Posted by Charles Rehberg on Sep 30, 2019
Spokane North Notes
September 16, 2019
            10/7/19 Lunch – Noon, Nectar at Kendall Yards, HELP in Honduras
            10/14/19 Rotary Connect – 4:30 p.m., Backyard Public House
            10/21/19 Lunch – Noon, Nectar at Kendall Yards, Generation Alive
            10/21/19 Rotary Serves (TBA)

 "Connections" Sister Cities Garden


            About a dozen club members braved the unseasonably cold weather to tour the new "Connections" Sister Cities Garden in Riverfront Park.


            With temperatures in the low 40s, members lunched on cold (of course) sandwiches on benches, then toured the new garden which is just north of the Rotary Fountain.


            Chuck Rehberg recounted the long path of  the garden, which planning started after the 2005 Sister Cities International held in Spokane.  College-aged members, asked to produce a legacy item for the conference, came up a reflexology path.


            With Spokane-North participating under then-president Diana Riggins, 12 of the concrete panels, 4 feet square, had assorted rocks and even golf balls  embedded into the concrete forms.


           The reflexology panels were stored at Mukogawa Institute while the Park Department and the club talked about a site for the garden.


            With the help of Washington State faculty and students at Riverpoint, plans were developed for the swirling pathways, a small, central plaza, and space for sculpture items from Spokane and its five sister cities.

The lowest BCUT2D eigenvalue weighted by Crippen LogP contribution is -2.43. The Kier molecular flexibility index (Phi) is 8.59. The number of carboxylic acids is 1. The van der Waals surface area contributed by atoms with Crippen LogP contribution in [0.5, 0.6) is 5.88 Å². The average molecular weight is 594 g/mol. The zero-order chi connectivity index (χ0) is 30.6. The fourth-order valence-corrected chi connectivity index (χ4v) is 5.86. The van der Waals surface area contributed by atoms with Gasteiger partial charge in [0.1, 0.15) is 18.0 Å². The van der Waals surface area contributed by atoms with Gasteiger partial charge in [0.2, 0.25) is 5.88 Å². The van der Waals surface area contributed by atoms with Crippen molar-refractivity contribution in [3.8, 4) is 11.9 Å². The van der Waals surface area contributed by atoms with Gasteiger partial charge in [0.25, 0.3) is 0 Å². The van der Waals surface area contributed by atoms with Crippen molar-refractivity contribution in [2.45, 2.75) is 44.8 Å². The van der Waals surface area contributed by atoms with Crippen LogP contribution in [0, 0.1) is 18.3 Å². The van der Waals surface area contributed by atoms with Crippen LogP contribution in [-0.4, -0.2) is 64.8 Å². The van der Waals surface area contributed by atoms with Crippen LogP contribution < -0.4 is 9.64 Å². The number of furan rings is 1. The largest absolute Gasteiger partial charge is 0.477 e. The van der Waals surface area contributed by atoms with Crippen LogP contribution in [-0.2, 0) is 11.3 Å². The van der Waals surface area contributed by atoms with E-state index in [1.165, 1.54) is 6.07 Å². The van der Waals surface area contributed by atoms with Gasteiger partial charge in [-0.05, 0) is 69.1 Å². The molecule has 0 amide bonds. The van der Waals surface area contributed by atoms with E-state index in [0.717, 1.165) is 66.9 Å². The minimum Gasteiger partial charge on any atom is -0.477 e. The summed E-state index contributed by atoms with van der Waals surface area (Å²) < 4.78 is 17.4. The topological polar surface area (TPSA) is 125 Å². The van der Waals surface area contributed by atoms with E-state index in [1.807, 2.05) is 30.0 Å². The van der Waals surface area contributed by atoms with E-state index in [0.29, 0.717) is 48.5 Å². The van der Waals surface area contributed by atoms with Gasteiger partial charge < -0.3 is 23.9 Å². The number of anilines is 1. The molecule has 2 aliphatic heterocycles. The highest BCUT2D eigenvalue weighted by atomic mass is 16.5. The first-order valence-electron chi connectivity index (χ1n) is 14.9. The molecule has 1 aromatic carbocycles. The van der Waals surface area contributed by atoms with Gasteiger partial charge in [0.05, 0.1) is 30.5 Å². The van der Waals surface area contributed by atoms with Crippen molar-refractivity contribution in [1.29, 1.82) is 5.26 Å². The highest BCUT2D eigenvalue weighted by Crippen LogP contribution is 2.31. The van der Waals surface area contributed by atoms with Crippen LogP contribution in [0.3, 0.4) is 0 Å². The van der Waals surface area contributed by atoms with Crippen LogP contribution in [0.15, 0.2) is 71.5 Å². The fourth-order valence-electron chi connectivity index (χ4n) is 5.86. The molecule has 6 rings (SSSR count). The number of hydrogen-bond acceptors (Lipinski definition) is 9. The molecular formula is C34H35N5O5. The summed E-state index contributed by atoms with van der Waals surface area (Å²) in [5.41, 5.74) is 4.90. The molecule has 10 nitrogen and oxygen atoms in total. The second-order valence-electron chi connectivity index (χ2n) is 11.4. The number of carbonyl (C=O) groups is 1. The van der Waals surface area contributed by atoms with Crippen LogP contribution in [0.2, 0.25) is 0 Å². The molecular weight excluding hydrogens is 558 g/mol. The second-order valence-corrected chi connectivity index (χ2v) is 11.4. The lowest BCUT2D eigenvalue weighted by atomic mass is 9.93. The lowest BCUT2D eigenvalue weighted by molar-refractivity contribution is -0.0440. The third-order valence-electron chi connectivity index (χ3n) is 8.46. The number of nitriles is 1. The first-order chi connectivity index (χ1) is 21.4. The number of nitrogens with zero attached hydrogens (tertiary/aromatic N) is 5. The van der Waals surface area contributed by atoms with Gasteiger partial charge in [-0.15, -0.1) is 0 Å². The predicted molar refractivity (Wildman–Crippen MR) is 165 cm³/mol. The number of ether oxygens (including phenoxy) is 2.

The club members Sept. 30 saw the replica of the Imazu Lighthouse in Nishinomiya, Japan, and the  Irish harp for the Sister City twinned with Limerick, Ireland.


            The harp was sculpted by Sister Paula Mary Turnbull, famous for many works, including the trash-eating  "garbage goat" in Riverfront.  She died last year at age 97.  Lenore Romney pushed the button which starts the harp music installed in the

sculpture.  A harpist from Limerick provided the music.


            When the formal dedication of the garden was staged, the Spokane sculpture -- a 5-foot high "Steel Kokanee" by artist Melissa Cole -- was brought to the garden.  The big fish is now in City Hall, awaiting the pedestal for the fish to be completed.


            Plans for three more sculptures are under way, including a "sotdae" series of geese or swans atop tall posts, from Jecheon, South Korea; a boat builder statue from Jilin City, China, and an historic cistern from Cagli, Italy.


             Signage is still being finished, but the club's name is prominently noted on the basalt column near the entry.  Our donation included a $5,000 gift to help develop the garden and also contributed to the rock path panels in 2005.





 Bulletin Producers

            Editors:  Chuck Rehberg and Sandy Fink

               Pictures:  Steve Bergman and Lenore Romney